The screen was black all the time, no flickering at all, which leads me to suspect that the CRTC and/or Gate Array are gone to meet the maker. The keyboard backspace key did not lead to the expected beep and I assume that the 8255 and AY-chip are compromised as well (alternatively: they might be ok, but the ROMs are fried, so the Z80 cannot initialise them properly).
I also checked the Z80 pins mreq and halt and they seemed to do their job. We'd need further investigation with a scope, but at the state the CPC is in I think ibisum should start with replacing the RAM chips first (and put sockets in first). The GAL, the Z80, and the GA are socketed, as is usual I guess, some things therefore can be tested more easily.

The question now is: Is it safe to replace the chips one by one in a certain pattern, then check in between whether the system starts to work or not, or will it need the full replacement anyway and ibisum is having to face a lot of work ahead?
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Offline tjohnson

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Oh dear not good, I did ask a while ago if you managed to put a higher voltage into the machine which caused you some discomfort.


Re. resistors I'm sure someone more knowledgeable than me may chip in but they tend not to be voltage specific but rated on current e.g. 1/8w.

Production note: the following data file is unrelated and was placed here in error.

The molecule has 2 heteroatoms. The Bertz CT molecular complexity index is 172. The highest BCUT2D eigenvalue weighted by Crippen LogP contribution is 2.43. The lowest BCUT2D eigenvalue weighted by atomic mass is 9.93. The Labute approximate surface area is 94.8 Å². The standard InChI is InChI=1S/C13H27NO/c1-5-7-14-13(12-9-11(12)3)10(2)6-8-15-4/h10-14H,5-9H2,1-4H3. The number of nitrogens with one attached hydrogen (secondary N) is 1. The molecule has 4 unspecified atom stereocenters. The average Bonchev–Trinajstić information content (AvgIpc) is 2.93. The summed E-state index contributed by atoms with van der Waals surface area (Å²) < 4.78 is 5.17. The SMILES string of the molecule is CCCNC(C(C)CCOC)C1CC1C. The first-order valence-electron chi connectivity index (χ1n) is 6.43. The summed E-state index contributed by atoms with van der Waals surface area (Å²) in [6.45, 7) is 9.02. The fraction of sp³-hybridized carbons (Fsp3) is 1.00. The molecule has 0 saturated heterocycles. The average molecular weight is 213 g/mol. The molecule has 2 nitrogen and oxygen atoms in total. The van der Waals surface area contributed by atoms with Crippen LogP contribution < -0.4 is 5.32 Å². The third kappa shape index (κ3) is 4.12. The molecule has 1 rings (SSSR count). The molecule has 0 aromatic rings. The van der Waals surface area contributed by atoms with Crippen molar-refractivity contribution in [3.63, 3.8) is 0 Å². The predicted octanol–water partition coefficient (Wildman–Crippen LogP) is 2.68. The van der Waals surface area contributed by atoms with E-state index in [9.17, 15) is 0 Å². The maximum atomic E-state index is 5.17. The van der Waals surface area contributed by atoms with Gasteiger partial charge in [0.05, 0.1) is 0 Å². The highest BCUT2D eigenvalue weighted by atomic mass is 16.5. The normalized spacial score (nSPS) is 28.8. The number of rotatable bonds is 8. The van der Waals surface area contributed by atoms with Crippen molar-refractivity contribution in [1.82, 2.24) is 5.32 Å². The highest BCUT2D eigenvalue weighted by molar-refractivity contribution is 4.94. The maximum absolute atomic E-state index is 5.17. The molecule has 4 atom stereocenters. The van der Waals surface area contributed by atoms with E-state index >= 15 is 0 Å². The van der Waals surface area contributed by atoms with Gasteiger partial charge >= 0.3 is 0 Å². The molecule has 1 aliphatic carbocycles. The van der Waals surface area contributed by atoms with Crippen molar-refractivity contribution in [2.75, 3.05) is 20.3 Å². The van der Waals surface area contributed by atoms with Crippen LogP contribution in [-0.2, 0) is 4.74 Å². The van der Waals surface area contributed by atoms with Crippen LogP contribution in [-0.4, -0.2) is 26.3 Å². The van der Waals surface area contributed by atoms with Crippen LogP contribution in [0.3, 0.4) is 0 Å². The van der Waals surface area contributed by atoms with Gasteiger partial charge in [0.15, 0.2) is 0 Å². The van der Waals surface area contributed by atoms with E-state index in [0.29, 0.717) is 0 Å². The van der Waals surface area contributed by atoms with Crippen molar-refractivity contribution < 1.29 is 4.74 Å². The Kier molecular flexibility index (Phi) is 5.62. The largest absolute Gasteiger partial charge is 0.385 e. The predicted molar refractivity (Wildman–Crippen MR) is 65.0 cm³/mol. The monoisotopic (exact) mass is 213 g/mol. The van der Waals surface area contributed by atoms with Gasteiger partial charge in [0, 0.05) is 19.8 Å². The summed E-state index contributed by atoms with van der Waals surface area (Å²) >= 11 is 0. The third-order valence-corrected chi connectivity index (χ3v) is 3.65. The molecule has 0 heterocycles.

I think it would be ok to swap individual components until you find the ones that have blown.

Offline ibisum

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Yeah, so I'll start the RAM socket installation some time next week, once I receive a replacement RAM set .. I seem to recall someone saying its possible to sit a replacement chip on top of the old one, without soldering it, to serve as a means of detecting bad RAM - i.e. with new, good chip on top, the old one functions .. wonder if that is worth the effort or if I should just rip them all out?


MaV and I noticed that every single RAM chip seemed to have heating issues - they were very hot after 10 minutes of power being applied.  I wonder -could they all be bad, or is something further upstream possibly bad .. hmm .. well anyway, it can't hurt to socket the chips, and I've got good desoldering equipment at the  lab anyway ..